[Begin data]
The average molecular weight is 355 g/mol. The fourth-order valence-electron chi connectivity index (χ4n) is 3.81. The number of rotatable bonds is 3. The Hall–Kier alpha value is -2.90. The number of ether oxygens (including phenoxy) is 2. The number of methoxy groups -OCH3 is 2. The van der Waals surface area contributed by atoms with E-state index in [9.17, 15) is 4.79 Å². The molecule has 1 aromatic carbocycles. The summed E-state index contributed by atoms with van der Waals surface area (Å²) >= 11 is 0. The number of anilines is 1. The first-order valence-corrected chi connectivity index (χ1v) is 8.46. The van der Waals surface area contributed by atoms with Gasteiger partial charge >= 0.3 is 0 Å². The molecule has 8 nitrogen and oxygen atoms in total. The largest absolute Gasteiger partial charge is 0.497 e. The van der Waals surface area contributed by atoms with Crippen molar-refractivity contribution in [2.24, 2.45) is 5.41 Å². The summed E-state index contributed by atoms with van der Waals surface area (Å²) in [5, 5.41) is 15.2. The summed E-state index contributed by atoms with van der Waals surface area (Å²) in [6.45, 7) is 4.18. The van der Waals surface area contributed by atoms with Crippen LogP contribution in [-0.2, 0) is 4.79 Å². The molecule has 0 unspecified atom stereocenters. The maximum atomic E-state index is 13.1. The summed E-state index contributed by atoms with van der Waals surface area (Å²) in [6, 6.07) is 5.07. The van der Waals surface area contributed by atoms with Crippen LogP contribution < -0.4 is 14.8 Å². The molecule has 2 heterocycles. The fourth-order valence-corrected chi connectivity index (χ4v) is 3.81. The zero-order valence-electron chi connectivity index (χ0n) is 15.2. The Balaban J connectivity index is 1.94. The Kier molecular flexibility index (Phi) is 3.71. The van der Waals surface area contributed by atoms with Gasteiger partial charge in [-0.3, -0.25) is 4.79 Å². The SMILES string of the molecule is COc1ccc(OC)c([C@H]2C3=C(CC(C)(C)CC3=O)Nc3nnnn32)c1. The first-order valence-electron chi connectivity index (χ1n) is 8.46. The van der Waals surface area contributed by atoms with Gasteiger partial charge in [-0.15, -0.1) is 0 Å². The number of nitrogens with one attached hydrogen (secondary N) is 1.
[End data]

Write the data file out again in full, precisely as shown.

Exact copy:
The average molecular weight is 355 g/mol. The fourth-order valence-electron chi connectivity index (χ4n) is 3.81. The number of rotatable bonds is 3. The Hall–Kier alpha value is -2.90. The number of ether oxygens (including phenoxy) is 2. The number of methoxy groups -OCH3 is 2. The van der Waals surface area contributed by atoms with E-state index in [9.17, 15) is 4.79 Å². The molecule has 1 aromatic carbocycles. The summed E-state index contributed by atoms with van der Waals surface area (Å²) >= 11 is 0. The number of anilines is 1. The first-order valence-corrected chi connectivity index (χ1v) is 8.46. The van der Waals surface area contributed by atoms with Gasteiger partial charge >= 0.3 is 0 Å². The molecule has 8 nitrogen and oxygen atoms in total. The largest absolute Gasteiger partial charge is 0.497 e. The van der Waals surface area contributed by atoms with Crippen molar-refractivity contribution in [2.24, 2.45) is 5.41 Å². The summed E-state index contributed by atoms with van der Waals surface area (Å²) in [5, 5.41) is 15.2. The summed E-state index contributed by atoms with van der Waals surface area (Å²) in [6.45, 7) is 4.18. The van der Waals surface area contributed by atoms with Crippen LogP contribution in [-0.2, 0) is 4.79 Å². The molecule has 0 unspecified atom stereocenters. The maximum atomic E-state index is 13.1. The summed E-state index contributed by atoms with van der Waals surface area (Å²) in [6, 6.07) is 5.07. The van der Waals surface area contributed by atoms with Crippen LogP contribution < -0.4 is 14.8 Å². The molecule has 2 heterocycles. The fourth-order valence-corrected chi connectivity index (χ4v) is 3.81. The zero-order valence-electron chi connectivity index (χ0n) is 15.2. The Balaban J connectivity index is 1.94. The Kier molecular flexibility index (Phi) is 3.71. The van der Waals surface area contributed by atoms with Gasteiger partial charge in [-0.3, -0.25) is 4.79 Å². The SMILES string of the molecule is COc1ccc(OC)c([C@H]2C3=C(CC(C)(C)CC3=O)Nc3nnnn32)c1. The first-order valence-electron chi connectivity index (χ1n) is 8.46. The van der Waals surface area contributed by atoms with Gasteiger partial charge in [-0.15, -0.1) is 0 Å². The number of nitrogens with one attached hydrogen (secondary N) is 1.